2. Figure out what you can afford

Calculating the amount of financing you need is a delicate balance. Take out too much and you could end up with unaffordable debt; take out too little and you can wind up missing opportunities. However, there is a method of figuring out the right amount to borrow: calculating your Debt Service Coverage Ratio (DSCR). This is a calculation creditors use to figure out whether or not you can afford to pay back the loan – so spare your credit score the trauma of possible rejection and do it before you apply. To calculate your DSCR, take your average monthly net income and divide it by the monthly loan repayment, including interest. If the result is over 1, you have enough cash to cover your expenses and loan repayments. If it’s below 1, you need to rethink the amount you’re requesting.

3. Start browsing different products

The next step of how to get funding for your business is to start shopping around. This is the part that can be the most unwieldy, as now there are so many different options. However, our two previous steps will help you narrow down the search. To help you out a little more, below is a list of some of the different funding options you might want to explore.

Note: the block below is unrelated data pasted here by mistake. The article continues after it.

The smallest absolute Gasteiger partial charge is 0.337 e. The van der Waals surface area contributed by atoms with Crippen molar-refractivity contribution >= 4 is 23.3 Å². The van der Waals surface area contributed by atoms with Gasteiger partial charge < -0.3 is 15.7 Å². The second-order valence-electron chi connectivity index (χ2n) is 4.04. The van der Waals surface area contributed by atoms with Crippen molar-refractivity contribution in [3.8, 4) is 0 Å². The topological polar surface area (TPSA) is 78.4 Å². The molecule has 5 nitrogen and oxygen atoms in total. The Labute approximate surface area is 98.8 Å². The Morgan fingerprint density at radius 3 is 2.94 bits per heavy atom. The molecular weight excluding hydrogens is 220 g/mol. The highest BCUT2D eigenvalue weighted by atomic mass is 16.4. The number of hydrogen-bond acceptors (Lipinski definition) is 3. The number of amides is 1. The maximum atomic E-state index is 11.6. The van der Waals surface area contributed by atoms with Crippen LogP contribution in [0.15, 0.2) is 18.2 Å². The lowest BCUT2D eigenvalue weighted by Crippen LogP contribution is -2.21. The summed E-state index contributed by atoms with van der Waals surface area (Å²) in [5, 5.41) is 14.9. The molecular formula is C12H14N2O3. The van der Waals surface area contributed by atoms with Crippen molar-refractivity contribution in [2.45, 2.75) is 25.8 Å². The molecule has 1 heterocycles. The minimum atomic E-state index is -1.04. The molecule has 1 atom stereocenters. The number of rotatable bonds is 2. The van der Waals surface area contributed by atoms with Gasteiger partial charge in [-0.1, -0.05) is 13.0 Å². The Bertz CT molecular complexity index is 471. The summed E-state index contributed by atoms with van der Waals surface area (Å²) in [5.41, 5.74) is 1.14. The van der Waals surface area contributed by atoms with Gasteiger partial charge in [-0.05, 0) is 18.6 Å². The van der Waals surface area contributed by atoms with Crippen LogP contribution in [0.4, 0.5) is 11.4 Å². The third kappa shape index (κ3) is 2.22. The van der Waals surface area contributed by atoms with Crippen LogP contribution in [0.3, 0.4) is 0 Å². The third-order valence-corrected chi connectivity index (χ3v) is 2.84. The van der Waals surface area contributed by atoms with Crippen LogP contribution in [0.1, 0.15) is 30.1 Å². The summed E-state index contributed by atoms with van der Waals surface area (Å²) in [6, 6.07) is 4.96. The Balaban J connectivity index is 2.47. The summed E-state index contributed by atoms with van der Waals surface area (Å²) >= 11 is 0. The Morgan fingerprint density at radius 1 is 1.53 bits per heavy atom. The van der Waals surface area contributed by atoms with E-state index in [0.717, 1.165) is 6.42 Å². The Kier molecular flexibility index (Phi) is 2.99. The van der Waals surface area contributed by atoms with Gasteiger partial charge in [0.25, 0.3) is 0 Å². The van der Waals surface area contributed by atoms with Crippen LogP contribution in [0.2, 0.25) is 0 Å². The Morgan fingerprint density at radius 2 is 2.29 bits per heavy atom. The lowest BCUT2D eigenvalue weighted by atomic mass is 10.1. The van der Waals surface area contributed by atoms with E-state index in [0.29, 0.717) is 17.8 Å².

Bank loans
A traditional bank loan tends to be the most affordable type of business funding. However, there is, of course, a catch. The application process is long and the qualification terms are strict. Usually, banks only deal in large loans (over $250K) and you need a glowing personal and business credit report. Furthermore, it’s also likely you’ll need the assets to collateralize the loan.
SBA loans
Certain loan programs are backed by the Small Business Administration, a government bureau that supports small business. Bear in mind the SBA doesn’t actually grant the loans – they guarantee finance provided by third parties. This means that the loan is less risky for the lender, which makes them more likely to approve an application. Although you still have to have a good credit score and no delinquent debt to the government, they are a good option for a range of business needs. For instance, their microloan program incentivizes lender to grant business loans of under $50,000. For information about government-backed programs, check out this article.
Business line of credit
A business line of credit is a good call if you’re looking for working capital. Functioning similarly to a business credit card, you only pay interest on the amount of money you borrow – and once you pay it back, you can borrow it all over again. However, you’ll need a good credit score and a decent track record to qualify.